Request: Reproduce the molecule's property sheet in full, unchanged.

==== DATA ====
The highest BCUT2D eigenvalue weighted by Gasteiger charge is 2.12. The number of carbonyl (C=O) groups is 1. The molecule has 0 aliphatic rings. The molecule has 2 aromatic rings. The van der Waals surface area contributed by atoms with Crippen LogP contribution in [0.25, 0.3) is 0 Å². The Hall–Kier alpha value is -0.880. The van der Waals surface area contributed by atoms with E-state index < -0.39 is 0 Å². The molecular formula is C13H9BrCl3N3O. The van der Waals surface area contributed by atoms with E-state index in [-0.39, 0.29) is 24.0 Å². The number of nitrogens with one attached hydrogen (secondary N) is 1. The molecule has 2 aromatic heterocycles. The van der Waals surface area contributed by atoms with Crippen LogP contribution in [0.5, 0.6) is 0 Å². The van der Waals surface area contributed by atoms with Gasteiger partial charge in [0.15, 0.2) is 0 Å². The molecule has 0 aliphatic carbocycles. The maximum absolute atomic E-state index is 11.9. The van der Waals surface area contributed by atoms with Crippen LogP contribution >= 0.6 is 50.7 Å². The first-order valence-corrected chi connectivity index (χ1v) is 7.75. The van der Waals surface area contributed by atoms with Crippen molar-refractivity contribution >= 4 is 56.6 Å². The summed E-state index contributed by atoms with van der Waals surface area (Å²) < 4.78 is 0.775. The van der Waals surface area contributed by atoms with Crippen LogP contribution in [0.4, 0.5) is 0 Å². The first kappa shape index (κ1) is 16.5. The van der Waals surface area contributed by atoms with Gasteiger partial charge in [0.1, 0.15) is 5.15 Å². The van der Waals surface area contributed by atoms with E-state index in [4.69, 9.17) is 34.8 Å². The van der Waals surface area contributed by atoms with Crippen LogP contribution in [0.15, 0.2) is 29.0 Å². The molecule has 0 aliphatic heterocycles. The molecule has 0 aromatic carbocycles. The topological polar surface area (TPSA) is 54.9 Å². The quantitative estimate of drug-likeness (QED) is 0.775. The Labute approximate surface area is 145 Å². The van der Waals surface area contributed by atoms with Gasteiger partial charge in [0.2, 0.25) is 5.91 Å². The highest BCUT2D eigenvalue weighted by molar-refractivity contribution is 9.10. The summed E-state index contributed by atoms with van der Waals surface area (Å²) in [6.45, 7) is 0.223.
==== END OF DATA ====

The highest BCUT2D eigenvalue weighted by Gasteiger charge is 2.12. The number of carbonyl (C=O) groups is 1. The molecule has 0 aliphatic rings. The molecule has 2 aromatic rings. The van der Waals surface area contributed by atoms with Crippen LogP contribution in [0.25, 0.3) is 0 Å². The Hall–Kier alpha value is -0.880. The van der Waals surface area contributed by atoms with E-state index < -0.39 is 0 Å². The molecular formula is C13H9BrCl3N3O. The van der Waals surface area contributed by atoms with E-state index in [-0.39, 0.29) is 24.0 Å². The number of nitrogens with one attached hydrogen (secondary N) is 1. The molecule has 2 aromatic heterocycles. The van der Waals surface area contributed by atoms with Crippen LogP contribution in [0.5, 0.6) is 0 Å². The van der Waals surface area contributed by atoms with Gasteiger partial charge in [0.15, 0.2) is 0 Å². The molecule has 0 aliphatic carbocycles. The maximum absolute atomic E-state index is 11.9. The van der Waals surface area contributed by atoms with Crippen LogP contribution >= 0.6 is 50.7 Å². The first-order valence-corrected chi connectivity index (χ1v) is 7.75. The van der Waals surface area contributed by atoms with Crippen molar-refractivity contribution >= 4 is 56.6 Å². The summed E-state index contributed by atoms with van der Waals surface area (Å²) < 4.78 is 0.775. The van der Waals surface area contributed by atoms with Crippen LogP contribution in [0.4, 0.5) is 0 Å². The first kappa shape index (κ1) is 16.5. The van der Waals surface area contributed by atoms with Gasteiger partial charge in [0.1, 0.15) is 5.15 Å². The van der Waals surface area contributed by atoms with E-state index in [4.69, 9.17) is 34.8 Å². The van der Waals surface area contributed by atoms with Crippen LogP contribution in [0.15, 0.2) is 29.0 Å². The molecule has 0 aliphatic heterocycles. The molecule has 0 aromatic carbocycles. The topological polar surface area (TPSA) is 54.9 Å². The quantitative estimate of drug-likeness (QED) is 0.775. The Labute approximate surface area is 145 Å². The van der Waals surface area contributed by atoms with Gasteiger partial charge in [0.2, 0.25) is 5.91 Å². The highest BCUT2D eigenvalue weighted by molar-refractivity contribution is 9.10. The summed E-state index contributed by atoms with van der Waals surface area (Å²) in [6.45, 7) is 0.223.